Ford Smart Mobility has acquired Spin, an electric scooter-sharing company that provides customers an alternative for first- and last-mile transportation. No financial details were released regarding the purchase.
Spin is a dockless electric scooter sharing company based in San Francisco. Ford acquires Spin while it has a reputation as a leading micro-mobility service provider, with operations in 13 cities and campuses across the US.
Sunny Madra, Vice President, Ford X, a division of Ford Smart Mobility, said in an article he penned for Medium, “expanding our portfolio of scalable mobility solutions [is] intended to provide a seamless transportation experience for the modern consumer.” That’s where the phrases “first-mile” and “last-mile” transportation come from. Traditional vehicles, either internal combustion or electric-powered, will move drivers from Point A to Point B. Once consumers enter an urban area they can electric scooter to their final destination, which relieves the stress of parking and reduces traffic in the inner cities.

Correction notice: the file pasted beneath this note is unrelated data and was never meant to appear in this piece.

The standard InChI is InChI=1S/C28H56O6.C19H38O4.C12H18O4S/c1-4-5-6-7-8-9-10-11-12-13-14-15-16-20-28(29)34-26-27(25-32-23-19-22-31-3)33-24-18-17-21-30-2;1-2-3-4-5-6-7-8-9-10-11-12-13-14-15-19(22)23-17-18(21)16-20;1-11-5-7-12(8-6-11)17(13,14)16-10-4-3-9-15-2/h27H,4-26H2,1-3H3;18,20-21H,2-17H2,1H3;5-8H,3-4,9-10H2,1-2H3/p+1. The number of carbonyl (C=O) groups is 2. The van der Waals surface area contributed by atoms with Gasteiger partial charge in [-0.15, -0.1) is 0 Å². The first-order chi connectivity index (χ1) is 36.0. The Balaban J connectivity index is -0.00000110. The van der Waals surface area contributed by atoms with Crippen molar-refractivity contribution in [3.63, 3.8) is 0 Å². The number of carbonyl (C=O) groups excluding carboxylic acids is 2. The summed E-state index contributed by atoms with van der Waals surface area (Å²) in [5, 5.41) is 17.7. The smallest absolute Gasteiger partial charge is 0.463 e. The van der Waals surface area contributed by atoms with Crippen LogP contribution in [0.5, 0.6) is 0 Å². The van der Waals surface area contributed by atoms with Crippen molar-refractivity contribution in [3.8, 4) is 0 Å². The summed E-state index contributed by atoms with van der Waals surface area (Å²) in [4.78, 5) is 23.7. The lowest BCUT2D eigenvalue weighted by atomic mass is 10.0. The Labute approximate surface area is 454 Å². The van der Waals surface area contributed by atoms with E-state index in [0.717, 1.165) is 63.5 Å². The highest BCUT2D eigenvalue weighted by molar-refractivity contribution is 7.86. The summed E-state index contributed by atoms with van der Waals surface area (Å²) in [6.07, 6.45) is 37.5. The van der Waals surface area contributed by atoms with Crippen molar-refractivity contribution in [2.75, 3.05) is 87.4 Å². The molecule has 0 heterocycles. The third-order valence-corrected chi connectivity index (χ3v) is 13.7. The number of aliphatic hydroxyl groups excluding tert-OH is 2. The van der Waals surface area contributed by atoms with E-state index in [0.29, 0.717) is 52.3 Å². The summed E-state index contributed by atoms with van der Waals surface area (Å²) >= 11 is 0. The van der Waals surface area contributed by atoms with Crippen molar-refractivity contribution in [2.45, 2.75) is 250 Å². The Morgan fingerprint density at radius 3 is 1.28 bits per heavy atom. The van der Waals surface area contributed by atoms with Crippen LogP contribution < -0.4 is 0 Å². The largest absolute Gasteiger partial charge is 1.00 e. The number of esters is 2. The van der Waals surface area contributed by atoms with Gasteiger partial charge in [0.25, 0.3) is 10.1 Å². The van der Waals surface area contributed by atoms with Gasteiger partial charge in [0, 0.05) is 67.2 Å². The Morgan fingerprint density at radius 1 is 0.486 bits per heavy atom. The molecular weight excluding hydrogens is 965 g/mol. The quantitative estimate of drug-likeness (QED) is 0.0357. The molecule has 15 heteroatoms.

Can Ford Motor Company make money off this new acquisition? That doesn’t appear to be an immediate goal, at least according to Alan Mulally, the retired CEO of Ford Motor Company in remarks he made before the National Auto Auction Association’s annual convention. “You see everybody working the last-mile issue right now. These bicycles are all over the place. I don’t know if we’re going to make money on that.”
The Spin business model is based on working with cities and universities to implement micro-mobility solutions “responsibly, safely and sustainably” as it expands its operations. Spin said it does not launch the electric scooters without permission; the company shares usage data with cities; and it works with local officials and university campuses to design educational tools around parking and riding rules.
Electric scooters aren’t as benign as they sound, in spite of looking cute. According to the Washington Post, emergency-room physicians were interviewed in seven cities, including Austin, Atlanta and Nashville, with doctors in each place reporting a spike in severe accidents after the devices launched on their streets. No national data on scooter injuries exist yet.
The same article said as the injuries pile up in cities across the country, the three largest scooter companies — which doesn’t include Spin — have seen their values soar as they attempt to transform urban transit, following the successes of ride-hailing and bike-sharing companies.